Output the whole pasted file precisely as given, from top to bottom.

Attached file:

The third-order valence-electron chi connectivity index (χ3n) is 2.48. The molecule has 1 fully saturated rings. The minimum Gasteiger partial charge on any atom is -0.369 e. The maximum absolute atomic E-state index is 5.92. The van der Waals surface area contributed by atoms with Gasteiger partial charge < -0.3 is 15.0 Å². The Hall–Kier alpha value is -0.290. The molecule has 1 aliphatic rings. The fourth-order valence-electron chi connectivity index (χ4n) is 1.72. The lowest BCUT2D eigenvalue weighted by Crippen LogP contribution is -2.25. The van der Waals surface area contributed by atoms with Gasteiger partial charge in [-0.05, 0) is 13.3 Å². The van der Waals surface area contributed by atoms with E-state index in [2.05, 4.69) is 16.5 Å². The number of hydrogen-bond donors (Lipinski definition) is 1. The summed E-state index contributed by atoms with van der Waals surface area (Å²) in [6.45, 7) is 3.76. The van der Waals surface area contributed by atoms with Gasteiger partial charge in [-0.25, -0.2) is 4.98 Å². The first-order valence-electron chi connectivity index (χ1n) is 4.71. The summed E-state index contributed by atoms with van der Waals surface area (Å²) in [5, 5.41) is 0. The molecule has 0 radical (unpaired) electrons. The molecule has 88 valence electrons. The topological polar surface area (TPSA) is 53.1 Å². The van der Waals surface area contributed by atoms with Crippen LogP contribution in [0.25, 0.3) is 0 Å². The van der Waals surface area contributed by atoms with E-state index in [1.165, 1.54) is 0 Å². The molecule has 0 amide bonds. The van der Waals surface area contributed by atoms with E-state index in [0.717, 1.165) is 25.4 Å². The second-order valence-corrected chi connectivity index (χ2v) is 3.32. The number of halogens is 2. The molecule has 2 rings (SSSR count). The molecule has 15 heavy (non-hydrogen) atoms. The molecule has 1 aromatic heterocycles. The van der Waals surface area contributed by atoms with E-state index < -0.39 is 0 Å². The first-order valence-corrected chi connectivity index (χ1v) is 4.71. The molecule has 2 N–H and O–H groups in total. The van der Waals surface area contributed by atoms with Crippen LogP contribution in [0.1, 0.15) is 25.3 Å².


The third-order valence-electron chi connectivity index (χ3n) is 2.48. The molecule has 1 fully saturated rings. The minimum Gasteiger partial charge on any atom is -0.369 e. The maximum absolute atomic E-state index is 5.92. The van der Waals surface area contributed by atoms with Gasteiger partial charge < -0.3 is 15.0 Å². The Hall–Kier alpha value is -0.290. The molecule has 1 aliphatic rings. The fourth-order valence-electron chi connectivity index (χ4n) is 1.72. The lowest BCUT2D eigenvalue weighted by Crippen LogP contribution is -2.25. The van der Waals surface area contributed by atoms with Gasteiger partial charge in [-0.05, 0) is 13.3 Å². The van der Waals surface area contributed by atoms with E-state index in [2.05, 4.69) is 16.5 Å². The number of hydrogen-bond donors (Lipinski definition) is 1. The summed E-state index contributed by atoms with van der Waals surface area (Å²) in [6.45, 7) is 3.76. The van der Waals surface area contributed by atoms with Gasteiger partial charge in [-0.25, -0.2) is 4.98 Å². The first-order valence-electron chi connectivity index (χ1n) is 4.71. The summed E-state index contributed by atoms with van der Waals surface area (Å²) in [5, 5.41) is 0. The molecule has 0 radical (unpaired) electrons. The molecule has 88 valence electrons. The topological polar surface area (TPSA) is 53.1 Å². The van der Waals surface area contributed by atoms with Crippen LogP contribution in [0.25, 0.3) is 0 Å². The van der Waals surface area contributed by atoms with E-state index in [1.165, 1.54) is 0 Å². The molecule has 0 amide bonds. The van der Waals surface area contributed by atoms with E-state index in [0.717, 1.165) is 25.4 Å². The second-order valence-corrected chi connectivity index (χ2v) is 3.32. The number of halogens is 2. The molecule has 2 rings (SSSR count). The molecule has 15 heavy (non-hydrogen) atoms. The molecule has 1 aromatic heterocycles. The van der Waals surface area contributed by atoms with E-state index < -0.39 is 0 Å². The first-order valence-corrected chi connectivity index (χ1v) is 4.71. The molecule has 2 N–H and O–H groups in total. The van der Waals surface area contributed by atoms with Crippen LogP contribution in [0.1, 0.15) is 25.3 Å².